Pay Equity: the clock is ticking and federal employers need to get started
September 20th, 2022 - Ottawa, Ontario - Canadian Human Rights Commission
In honour of International Equal Pay Day, Karen Jensen, Federal Pay Equity Commissioner, issues the following statement:
International Equal Pay Day is an opportunity for countries around the world to acknowledge the work that women do and their right to be paid equally. But this important day is not just a day of recognition. It is also a call to action.
Pay equity is an internationally recognized human right. Yet, work traditionally done by women is still underpaid and undervalued around the world. This, despite efforts by governments and organizations to close the gender pay gap. The work done by women with disabilities, newcomer women, racialized and Indigenous women and for those who are LGBTQ2SI+ is among the most underpaid and undervalued.
In Canada, the Pay Equity Act has been in force for just a little over one year. This law ensures equal pay for work of equal value and calls on federally regulated employers to proactively implement pay equity within their workplaces.
When I reflect upon the challenges that have presented themselves these past couple of years, it truly humbles me to think of the commitment, dedication and effort that our federally regulated stakeholder community has shown to advancing pay equity in their workplaces.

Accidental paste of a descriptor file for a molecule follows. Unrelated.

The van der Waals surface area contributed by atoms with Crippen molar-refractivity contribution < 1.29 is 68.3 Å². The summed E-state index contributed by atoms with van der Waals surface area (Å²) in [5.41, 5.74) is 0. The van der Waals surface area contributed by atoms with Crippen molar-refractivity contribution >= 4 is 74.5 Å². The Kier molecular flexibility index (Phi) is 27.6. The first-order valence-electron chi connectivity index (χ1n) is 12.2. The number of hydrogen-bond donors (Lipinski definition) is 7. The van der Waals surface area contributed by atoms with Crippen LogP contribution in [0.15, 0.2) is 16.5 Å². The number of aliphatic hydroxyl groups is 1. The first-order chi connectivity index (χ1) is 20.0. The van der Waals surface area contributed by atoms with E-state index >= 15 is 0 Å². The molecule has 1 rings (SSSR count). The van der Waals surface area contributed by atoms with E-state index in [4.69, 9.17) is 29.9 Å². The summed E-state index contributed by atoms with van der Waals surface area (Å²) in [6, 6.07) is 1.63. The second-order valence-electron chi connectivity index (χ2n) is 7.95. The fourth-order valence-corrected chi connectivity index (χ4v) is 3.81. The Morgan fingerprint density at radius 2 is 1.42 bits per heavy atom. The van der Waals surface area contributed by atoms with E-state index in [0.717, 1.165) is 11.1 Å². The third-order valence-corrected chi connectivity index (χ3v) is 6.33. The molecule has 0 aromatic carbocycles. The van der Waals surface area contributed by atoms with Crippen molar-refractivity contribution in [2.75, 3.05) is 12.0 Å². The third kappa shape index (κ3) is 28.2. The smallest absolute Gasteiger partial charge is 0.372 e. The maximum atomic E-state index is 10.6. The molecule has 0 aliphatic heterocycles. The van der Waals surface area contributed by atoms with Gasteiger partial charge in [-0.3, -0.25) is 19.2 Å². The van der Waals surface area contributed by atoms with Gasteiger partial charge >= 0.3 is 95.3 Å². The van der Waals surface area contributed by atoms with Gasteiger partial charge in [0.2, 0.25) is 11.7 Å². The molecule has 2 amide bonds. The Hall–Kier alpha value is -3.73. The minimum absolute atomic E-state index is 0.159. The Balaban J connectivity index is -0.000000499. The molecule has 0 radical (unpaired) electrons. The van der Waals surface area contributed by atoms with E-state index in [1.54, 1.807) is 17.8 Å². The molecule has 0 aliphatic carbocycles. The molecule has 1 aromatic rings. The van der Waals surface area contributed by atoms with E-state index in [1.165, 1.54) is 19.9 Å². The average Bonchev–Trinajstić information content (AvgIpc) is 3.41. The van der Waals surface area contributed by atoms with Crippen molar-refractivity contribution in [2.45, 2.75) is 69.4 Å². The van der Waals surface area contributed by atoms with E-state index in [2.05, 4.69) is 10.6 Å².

However, the deadline for employers to meet their pay equity obligations is approaching faster than many realize. It’s important that employers understand their pay equity obligations and timelines.
The steps that employers need to take to meet their pay equity obligations take time. Some employers must create pay equity committees. All employers must create job classes, determine which ones are predominantly female and which ones are predominantly male, evaluate the work done, calculate and compare compensation and post a final pay equity plan by September 3rd, 2024. The clock is ticking. Employers need to get to work.
The Pay Equity Unit of the Canadian Human Rights Commission is here to help. We can provide tools and guidance to support employers. The foundation is in place.
Achieving pay equity in Canada’s federally regulated workplaces is an extremely important goal. Closing the gender pay gap will build a stronger and more equitable workplace and it is essential to our country’s economic and social stability. When women thrive, everyone thrives.
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